Lineage specific hematopoietic cells were purified from 3rd party donor PBMC by flowcytometric sorting based on expression of CD19, CD3, and CD14. Purified malignant hematopoietic cells were obtained by flowcytometric sorting from leukemic samples for CD19+ cells from 2 different B-ALL patients and for CD33+/CD14- cells from an AML-M4 and an AML-M5 patient. Non-hematopoietic normal cell lines included skin-derived fibroblasts, keratinocytes and proximal tubular epithelial cells cultured with and without IFN-γ (100 IU/ml, 2 days). Non-hematological malignant cells included renal cell carcinoma (RCC 90.03 and RCC 92.11) and melanoma (MEL SK23 and MEL 136.2). Total RNA was isolated using small and micro scale RNAqueous isolation kits (Ambion, Austin, TX, USA), and amplified using the TotalPrep RNA amplification kit (Ambion). After preparation using the whole-genome gene expression direct hybridization assay (Illumina), complementary RNA samples were dispensed onto Human HT-12 v3 Expression BeadChips (Illumina). Hybridization was performed for 17 h at 58°C and mean fluorescence intensities (MFI) were quantified using a BeadArray 500GX device. Microarray gene expression data were analysed after quantile normalization in R 2.15 (R Project).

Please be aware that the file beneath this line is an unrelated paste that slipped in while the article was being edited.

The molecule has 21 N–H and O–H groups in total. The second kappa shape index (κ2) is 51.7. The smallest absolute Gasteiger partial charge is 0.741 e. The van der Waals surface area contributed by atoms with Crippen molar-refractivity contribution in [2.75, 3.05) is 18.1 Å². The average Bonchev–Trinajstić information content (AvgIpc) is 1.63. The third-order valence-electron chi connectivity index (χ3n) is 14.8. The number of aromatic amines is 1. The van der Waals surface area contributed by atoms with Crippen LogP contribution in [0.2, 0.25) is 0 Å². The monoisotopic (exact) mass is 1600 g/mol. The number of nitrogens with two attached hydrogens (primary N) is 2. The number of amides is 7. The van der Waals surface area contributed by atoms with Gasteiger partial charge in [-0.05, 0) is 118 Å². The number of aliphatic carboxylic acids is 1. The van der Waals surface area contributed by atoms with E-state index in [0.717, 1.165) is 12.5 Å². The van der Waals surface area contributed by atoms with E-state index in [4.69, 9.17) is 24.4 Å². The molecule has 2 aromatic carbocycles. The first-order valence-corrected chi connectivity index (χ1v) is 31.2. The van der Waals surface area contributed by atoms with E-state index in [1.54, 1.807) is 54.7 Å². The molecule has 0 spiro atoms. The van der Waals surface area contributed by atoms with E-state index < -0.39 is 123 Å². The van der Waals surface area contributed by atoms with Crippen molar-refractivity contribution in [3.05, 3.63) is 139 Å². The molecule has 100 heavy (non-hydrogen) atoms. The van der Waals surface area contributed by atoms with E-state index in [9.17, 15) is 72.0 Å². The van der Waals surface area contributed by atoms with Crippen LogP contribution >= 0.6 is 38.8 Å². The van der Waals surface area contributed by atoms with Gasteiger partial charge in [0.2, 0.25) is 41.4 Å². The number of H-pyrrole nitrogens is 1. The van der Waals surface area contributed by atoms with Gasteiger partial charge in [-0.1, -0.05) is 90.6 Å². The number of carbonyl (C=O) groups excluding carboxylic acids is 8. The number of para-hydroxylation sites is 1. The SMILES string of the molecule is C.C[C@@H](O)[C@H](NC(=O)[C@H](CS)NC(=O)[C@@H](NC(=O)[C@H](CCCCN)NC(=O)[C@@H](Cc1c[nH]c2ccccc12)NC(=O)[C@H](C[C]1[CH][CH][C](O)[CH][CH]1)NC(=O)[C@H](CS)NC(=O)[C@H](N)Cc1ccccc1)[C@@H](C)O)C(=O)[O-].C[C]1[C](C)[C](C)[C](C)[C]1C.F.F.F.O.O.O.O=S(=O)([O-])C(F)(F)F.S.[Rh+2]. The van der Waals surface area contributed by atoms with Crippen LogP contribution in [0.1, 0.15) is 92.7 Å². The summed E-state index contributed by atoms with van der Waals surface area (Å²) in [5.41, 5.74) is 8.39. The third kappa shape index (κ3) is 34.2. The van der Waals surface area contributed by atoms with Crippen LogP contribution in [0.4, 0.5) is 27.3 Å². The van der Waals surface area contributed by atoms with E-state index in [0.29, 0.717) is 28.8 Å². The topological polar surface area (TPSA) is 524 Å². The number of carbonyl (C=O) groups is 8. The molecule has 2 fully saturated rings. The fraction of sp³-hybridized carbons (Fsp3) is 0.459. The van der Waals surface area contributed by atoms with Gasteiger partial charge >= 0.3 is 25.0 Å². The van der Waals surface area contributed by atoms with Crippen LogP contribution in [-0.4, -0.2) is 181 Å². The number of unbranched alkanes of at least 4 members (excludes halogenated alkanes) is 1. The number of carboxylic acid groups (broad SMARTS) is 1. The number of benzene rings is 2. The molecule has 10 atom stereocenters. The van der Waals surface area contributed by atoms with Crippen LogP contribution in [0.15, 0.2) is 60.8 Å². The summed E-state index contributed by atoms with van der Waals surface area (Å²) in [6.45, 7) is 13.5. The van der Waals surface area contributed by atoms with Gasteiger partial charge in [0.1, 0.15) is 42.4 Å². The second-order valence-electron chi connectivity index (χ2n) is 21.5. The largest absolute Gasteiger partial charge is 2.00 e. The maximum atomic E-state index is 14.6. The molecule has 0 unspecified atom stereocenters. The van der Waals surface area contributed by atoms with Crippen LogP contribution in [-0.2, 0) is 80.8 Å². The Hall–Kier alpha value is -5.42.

Clinical course